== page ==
A former government minister has called for renewed debate on the future funding of adult social care through taxation - the national insurance option.
Malcolm Wicks, who was energy minister until October last year, criticised the green paper when he spoke during the social care green paper debate in the House of Commons yesterday.
Wicks, who is the MP for Corydon North, said: "I would look seriously at the pros and, no doubt, cons of a social insurance option—or what we now call a national insurance option."
Tax option should still be debated
The paper - Shaping the future of care together - laid out five options for funding but rejected two immediately. This included the taxation option, which Wicks said was strange.
He added: "It is almost as if two hands wrote that section of the green paper, and I am bound to say that I see the cold, grey hand of the Treasury all over it. That option should not necessarily be the way ahead, but it requires serious study."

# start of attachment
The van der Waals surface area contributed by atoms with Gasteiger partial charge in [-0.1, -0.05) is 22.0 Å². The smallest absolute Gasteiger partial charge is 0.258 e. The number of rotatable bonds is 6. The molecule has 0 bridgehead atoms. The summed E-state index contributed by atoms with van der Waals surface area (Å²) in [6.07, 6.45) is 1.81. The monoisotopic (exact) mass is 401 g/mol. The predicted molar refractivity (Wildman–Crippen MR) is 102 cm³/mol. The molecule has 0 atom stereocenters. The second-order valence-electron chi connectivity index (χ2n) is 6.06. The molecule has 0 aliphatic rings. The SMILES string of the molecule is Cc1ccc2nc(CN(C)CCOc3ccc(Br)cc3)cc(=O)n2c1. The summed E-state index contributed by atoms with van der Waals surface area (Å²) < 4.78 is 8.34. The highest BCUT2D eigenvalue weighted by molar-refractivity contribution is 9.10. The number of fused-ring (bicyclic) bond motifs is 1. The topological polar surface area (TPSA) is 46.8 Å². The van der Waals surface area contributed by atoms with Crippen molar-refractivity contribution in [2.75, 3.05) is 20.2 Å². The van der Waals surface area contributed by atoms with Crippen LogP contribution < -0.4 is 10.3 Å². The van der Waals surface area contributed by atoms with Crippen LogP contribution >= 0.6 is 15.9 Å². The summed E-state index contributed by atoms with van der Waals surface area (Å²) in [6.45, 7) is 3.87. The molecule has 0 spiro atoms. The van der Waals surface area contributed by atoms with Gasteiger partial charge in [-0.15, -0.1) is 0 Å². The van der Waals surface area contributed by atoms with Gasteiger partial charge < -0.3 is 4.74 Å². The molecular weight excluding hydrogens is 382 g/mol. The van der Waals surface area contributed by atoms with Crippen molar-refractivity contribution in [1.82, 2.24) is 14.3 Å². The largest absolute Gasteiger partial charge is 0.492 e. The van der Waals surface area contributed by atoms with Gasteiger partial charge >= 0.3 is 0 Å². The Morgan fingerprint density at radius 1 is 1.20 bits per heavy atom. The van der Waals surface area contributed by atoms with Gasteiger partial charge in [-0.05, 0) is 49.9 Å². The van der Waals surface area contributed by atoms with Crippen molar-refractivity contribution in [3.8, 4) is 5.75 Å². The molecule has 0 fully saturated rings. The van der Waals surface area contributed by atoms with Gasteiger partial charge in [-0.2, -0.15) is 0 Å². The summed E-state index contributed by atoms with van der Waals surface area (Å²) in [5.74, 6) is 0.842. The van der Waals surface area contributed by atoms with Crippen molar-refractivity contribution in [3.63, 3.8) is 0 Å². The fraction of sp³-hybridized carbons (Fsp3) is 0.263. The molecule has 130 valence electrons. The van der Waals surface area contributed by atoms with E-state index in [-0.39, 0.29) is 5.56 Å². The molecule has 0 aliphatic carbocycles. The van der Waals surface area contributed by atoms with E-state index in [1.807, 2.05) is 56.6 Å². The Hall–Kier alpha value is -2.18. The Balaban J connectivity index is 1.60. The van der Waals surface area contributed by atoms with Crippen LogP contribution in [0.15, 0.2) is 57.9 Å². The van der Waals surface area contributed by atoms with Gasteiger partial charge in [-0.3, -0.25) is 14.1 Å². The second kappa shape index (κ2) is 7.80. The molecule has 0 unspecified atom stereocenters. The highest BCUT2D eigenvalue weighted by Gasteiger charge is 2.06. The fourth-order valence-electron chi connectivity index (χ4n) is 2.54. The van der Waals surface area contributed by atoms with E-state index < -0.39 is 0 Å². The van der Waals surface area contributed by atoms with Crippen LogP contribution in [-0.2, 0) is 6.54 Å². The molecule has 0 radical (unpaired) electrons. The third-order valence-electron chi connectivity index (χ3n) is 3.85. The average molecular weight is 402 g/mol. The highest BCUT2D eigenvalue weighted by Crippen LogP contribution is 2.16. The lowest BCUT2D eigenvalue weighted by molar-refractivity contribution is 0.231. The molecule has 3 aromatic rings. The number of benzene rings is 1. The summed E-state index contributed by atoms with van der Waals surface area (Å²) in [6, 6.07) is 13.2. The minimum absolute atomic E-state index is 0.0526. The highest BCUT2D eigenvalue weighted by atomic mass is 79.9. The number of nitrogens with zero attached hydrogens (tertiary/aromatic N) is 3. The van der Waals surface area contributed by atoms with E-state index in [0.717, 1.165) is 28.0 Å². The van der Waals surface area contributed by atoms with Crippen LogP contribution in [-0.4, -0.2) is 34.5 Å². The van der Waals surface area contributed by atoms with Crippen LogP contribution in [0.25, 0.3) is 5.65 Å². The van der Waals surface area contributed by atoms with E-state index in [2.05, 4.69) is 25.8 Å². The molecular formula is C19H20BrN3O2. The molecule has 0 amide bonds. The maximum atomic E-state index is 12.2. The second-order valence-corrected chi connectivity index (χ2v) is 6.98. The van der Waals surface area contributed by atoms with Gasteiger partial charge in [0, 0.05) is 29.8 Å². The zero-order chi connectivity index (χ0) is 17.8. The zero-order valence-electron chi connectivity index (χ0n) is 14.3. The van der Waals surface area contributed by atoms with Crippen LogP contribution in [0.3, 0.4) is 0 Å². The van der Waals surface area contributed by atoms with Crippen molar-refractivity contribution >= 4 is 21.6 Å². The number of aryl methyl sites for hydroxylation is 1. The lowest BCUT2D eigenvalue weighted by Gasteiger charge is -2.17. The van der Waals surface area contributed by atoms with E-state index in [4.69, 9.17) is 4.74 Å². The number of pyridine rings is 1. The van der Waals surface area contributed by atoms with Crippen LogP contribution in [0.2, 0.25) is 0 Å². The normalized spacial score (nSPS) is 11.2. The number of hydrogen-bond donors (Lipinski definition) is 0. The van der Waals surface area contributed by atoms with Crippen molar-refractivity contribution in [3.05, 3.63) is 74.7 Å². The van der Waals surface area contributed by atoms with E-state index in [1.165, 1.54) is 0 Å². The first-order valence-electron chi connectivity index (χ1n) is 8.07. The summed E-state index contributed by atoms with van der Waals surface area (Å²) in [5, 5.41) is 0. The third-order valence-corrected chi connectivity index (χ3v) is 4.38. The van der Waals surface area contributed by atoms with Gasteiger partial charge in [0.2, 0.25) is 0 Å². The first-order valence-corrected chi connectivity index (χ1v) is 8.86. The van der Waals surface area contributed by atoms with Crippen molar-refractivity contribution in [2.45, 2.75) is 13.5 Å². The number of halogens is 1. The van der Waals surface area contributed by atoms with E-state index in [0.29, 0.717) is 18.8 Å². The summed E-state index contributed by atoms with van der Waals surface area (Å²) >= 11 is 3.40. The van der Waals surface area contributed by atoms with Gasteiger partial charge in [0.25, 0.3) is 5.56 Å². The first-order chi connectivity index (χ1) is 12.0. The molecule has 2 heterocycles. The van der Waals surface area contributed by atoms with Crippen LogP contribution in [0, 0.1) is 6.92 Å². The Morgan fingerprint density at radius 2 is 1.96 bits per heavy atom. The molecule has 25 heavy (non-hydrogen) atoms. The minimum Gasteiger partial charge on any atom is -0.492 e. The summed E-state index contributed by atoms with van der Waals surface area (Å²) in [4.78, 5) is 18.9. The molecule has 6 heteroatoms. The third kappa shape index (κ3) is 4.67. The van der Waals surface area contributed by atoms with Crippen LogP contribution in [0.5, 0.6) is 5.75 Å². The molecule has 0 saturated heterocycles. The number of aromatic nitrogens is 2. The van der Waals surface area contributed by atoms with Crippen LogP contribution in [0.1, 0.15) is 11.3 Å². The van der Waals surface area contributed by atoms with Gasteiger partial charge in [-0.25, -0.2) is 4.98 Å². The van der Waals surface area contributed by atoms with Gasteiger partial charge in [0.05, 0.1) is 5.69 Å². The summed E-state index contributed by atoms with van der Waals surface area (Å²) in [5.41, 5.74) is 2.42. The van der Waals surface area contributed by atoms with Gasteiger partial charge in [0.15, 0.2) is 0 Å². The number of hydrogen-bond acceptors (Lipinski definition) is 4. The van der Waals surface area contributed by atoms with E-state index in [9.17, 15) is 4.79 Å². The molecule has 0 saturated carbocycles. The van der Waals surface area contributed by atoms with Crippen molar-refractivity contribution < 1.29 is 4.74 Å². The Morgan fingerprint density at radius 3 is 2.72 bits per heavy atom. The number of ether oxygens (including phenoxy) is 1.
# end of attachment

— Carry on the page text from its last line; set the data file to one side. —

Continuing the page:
Wicks was also critical of the lack of analysis made of carers in the green paper debate and commented on the possibility of a more "joined-up" approach towards the number of assessments people have to undergo to receive benefits.
During the debate MPs again raised the issue of attendance allowance and disability benefits. During the National Children and Adult Services conference at Harrogate health secretary Andy Burnham confirmed that disability living allowance for the under-65s was not going to be axed.
However, he refused to rule out axing attendance allowance and disability living allowance for the over-65s during the debate.
Tory shadow health minister Stephen O'Brien also criticised the green paper's few mentions of carers' needs and outlined plans for local directors of public health to have the power to allocate ring-fenced budgets to promote independent living for elderly people.
He also reiterated the Tory pledge to oppose scrapping attendance allowance.
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